Slavic Conspiracy Theories as Non-scientific Historical Narratives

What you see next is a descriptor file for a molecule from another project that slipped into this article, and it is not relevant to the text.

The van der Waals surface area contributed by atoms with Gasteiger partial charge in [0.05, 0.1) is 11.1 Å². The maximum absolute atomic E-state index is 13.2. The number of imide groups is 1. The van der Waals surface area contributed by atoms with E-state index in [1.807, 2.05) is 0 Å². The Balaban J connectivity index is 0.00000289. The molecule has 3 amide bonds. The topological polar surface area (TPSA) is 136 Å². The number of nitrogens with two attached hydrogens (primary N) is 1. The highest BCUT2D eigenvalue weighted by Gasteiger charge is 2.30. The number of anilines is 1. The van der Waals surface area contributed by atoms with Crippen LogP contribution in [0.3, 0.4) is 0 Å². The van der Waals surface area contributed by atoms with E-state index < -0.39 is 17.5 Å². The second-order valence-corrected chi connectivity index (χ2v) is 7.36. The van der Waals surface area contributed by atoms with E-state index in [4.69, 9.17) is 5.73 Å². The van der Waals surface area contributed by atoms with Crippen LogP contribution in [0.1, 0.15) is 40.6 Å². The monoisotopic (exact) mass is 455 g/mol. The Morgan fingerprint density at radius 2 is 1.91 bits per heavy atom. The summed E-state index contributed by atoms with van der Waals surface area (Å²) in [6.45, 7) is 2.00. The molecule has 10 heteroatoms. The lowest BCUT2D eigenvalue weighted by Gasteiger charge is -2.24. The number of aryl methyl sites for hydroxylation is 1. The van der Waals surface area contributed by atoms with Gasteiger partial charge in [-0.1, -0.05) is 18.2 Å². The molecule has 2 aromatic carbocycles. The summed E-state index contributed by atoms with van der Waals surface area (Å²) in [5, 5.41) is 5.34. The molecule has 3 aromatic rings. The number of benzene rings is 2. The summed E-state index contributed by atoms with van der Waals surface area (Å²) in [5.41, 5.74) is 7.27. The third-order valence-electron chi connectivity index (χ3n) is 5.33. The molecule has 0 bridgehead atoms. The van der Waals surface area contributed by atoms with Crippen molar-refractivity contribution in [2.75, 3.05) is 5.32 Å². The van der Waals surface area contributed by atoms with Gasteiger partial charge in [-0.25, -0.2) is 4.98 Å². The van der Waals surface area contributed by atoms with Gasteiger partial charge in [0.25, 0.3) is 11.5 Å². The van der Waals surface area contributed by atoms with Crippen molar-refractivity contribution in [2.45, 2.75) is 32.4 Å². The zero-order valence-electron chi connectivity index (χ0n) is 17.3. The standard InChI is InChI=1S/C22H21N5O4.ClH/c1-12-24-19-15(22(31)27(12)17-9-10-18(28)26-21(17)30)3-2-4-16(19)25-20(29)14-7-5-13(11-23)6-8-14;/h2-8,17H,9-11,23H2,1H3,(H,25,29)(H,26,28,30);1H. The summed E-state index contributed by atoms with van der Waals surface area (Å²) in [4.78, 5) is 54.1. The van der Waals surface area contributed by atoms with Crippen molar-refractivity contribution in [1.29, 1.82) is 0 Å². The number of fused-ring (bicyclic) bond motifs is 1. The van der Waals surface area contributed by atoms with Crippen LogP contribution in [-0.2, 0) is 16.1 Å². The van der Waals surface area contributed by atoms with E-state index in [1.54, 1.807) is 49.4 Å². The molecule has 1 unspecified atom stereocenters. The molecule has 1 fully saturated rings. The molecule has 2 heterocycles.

Contemporary popular perception of distant times deviates substantially from what was actually specific to them. M. Karas (ed.), Historia filozofii. Meandry kultury. Teksty i studia ofiarowane Jackowi Widomskiemu z okazji 65. urodzin, Kraków 2014, pp. 121–137; I. Kowalczyk, I. Kiec (eds.), Historia w wersji popularnej, Gdańsk 2015.] Historical narratives on the subject of the past life of one’s own community (for example, of Poles) are often built on the basis of national myths or an idealized, great power image of military and political history. Gaps in historical sources and a lack of familiarity within the greater society with the current consensus among academic scholars result in amateur efforts to replace the lacunae in our historical knowledge with the creation of stories about the nation’s or our ethnic group’s history that depart from the “official” scholarly record. The “non-scientific” nature of these historical narratives relates to the lack of a consensus as to their correctness (meaning: accuracy) inside academic circles.